Banham’s Four Ecologies Revisited: A series of images revisiting Reyner Banham’s view of Los Angeles thirty-five years after his seminal book Los Angeles: The Architecture of Four Ecologies (1971) was published.

Jessica Bronson

The book was considered not only one of the canonical surveys of the city of Los Angeles, but an extremely important and new way of viewing and analyzing city planning. Upending traditional urban surveys, Banham considered Los Angeles as a total landscape: an architectural object in itself. Architectural historian Anthony Vidler writes, “…rather than surveying major monuments and historical buildings one by one, [Banham] took on the whole fabric and structure of [the] urban region. In this attempt, Banham worked to develop an entirely radical view of urban architecture, one that has had a major impact on the discipline of architecture history.” Banham not only examined the “high” architectural monuments of the city routine to such urban surveys, but simultaneously and at length considered the proliferating everyday architecture of the city, such as fast food restaurants traditionally bracketed off because of their ephemeral, temporary qualities. In fact, it was the throw-away quality of much of the landscape of Los Angeles that fascinated Banham most and what he felt underpinned the city at large: its plug-in quality – the ability to erase and replace architecture over and over as the time and need required. Vidler continued, “[Banham] provided a road map for the study of urban architecture not just in its geographical, social, and historical context – this was already common practice among social historians of architecture in the late 60’s – but as an active and ever-changing palimpsest of the new global metropolis. Not incidentally, he also entirely redefined the architecture that scholars were used to studying, now embracing all forms of human structure from the freeway to the hot dog stand, and a plurality of forms of expression not simply confined to the aesthetic codes of high architecture.” Banham wrote at length about the city’s infrastructure. For him, the freeways, aqueducts, and other systems Los Angeles deployed to colonize the land ultimately allowed for the bright, colorful, and casual architecture Banham rejoices in as an architecture representative of an authentic response to the California landscape, the objects of modern mass production (cars, surfboards, movies), and the loss of historic precedent as an agent for progress.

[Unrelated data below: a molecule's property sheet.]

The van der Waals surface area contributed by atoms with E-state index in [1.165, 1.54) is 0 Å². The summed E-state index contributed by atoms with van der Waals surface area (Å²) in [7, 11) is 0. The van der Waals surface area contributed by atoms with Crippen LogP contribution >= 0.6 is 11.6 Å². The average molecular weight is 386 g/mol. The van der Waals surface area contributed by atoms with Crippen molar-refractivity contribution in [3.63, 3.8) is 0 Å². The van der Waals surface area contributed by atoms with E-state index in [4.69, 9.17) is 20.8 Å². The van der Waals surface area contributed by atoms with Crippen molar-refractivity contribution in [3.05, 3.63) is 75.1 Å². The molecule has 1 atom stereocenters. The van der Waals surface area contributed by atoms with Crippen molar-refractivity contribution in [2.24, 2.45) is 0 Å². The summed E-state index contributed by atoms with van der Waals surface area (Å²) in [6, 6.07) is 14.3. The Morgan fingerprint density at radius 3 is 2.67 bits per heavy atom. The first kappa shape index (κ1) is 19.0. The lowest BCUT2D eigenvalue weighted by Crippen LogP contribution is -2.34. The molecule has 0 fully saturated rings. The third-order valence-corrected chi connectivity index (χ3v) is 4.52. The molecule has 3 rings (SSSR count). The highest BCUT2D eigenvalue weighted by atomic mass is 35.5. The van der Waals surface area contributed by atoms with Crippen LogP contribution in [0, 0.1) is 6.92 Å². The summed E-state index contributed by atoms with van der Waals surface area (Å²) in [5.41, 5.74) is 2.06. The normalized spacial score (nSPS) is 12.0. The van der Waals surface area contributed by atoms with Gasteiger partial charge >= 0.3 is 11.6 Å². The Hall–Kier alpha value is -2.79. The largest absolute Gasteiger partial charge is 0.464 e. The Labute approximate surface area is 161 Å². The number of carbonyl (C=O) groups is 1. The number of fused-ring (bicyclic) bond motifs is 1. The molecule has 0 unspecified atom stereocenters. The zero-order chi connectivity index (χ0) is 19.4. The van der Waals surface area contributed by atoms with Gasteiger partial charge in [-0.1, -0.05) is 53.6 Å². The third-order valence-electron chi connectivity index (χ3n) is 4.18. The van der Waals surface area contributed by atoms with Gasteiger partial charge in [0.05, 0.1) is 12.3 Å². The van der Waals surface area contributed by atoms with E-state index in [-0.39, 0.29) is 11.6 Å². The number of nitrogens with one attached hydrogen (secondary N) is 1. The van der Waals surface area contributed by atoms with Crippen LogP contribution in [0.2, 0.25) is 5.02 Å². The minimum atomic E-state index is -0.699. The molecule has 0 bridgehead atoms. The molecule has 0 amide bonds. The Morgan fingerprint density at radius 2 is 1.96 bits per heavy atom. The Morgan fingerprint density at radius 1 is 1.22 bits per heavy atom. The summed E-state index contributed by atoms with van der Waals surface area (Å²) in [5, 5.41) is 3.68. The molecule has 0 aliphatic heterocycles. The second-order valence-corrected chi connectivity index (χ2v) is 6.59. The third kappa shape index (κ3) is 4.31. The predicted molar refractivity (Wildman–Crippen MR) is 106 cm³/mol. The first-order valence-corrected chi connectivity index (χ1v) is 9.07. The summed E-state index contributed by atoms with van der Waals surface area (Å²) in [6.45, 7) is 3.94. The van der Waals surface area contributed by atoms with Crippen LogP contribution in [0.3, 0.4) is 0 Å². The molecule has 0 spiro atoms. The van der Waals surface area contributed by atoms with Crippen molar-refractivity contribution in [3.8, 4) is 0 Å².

Catherine Opie

Being a visitor from Britain, Banham wrote his book as something of a travelogue. The result of this writing is a love affair with the city. Banham’s impressions of Los Angeles read as if he were writing about an exotic culture which fascinated him, and whose mystery, through close analysis, he sought to unveil by getting behind the layers of his infatuation. His analysis, categorized Los Angeles into four foundational ecologies he found pervasive: Surfurbia (the beach), Autopia (the freeways), the Plains of Id (the flatlands), and the Foothills. To Banham, each of these ecologies in effect produced their own authentic response in the way people built. Banham appropriates the term “ecology” for his architectural analysis, a term more often used in biology or zoology concerned with the relations of organisms to one another and to their physical surroundings, because he wished to understand the total artifact of the city, as a dynamic ecosystem not entirely different in principal from those found in nature. Los Angeles: The Architecture of the Four Ecologies is Banham’s ode to Los Angeles, undertaken in the spirit of a naturalist, who adapts to a locale (Banham had to learn how to drive while in Los Angeles), seeking to reveal and recognize an instance of an indigenous culture’s authentic response to and evolution with the environment, without reference to known categories of description, and all-the-while making-do with what is available at hand from the physical surroundings.

Alex Slade